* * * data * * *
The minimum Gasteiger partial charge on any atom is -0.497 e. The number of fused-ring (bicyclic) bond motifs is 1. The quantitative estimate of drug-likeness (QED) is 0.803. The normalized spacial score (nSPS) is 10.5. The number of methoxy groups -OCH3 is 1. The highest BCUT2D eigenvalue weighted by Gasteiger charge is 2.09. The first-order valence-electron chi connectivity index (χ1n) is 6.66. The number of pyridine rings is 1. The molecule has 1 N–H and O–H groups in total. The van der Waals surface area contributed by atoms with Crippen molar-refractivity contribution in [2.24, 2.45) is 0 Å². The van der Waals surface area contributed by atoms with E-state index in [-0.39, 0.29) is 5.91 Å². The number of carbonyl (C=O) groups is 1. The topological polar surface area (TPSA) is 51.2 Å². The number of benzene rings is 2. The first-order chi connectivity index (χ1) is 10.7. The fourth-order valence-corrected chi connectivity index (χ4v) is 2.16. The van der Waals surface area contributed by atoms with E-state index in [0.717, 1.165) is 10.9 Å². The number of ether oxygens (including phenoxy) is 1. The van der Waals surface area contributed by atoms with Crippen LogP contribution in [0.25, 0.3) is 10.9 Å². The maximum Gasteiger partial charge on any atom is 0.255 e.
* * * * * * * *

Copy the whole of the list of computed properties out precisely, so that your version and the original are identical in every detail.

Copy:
The minimum Gasteiger partial charge on any atom is -0.497 e. The number of fused-ring (bicyclic) bond motifs is 1. The quantitative estimate of drug-likeness (QED) is 0.803. The normalized spacial score (nSPS) is 10.5. The number of methoxy groups -OCH3 is 1. The highest BCUT2D eigenvalue weighted by Gasteiger charge is 2.09. The first-order valence-electron chi connectivity index (χ1n) is 6.66. The number of pyridine rings is 1. The molecule has 1 N–H and O–H groups in total. The van der Waals surface area contributed by atoms with Crippen molar-refractivity contribution in [2.24, 2.45) is 0 Å². The van der Waals surface area contributed by atoms with E-state index in [-0.39, 0.29) is 5.91 Å². The number of carbonyl (C=O) groups is 1. The topological polar surface area (TPSA) is 51.2 Å². The number of benzene rings is 2. The first-order chi connectivity index (χ1) is 10.7. The fourth-order valence-corrected chi connectivity index (χ4v) is 2.16. The van der Waals surface area contributed by atoms with E-state index in [0.717, 1.165) is 10.9 Å². The number of ether oxygens (including phenoxy) is 1. The van der Waals surface area contributed by atoms with Crippen LogP contribution in [0.25, 0.3) is 10.9 Å². The maximum Gasteiger partial charge on any atom is 0.255 e.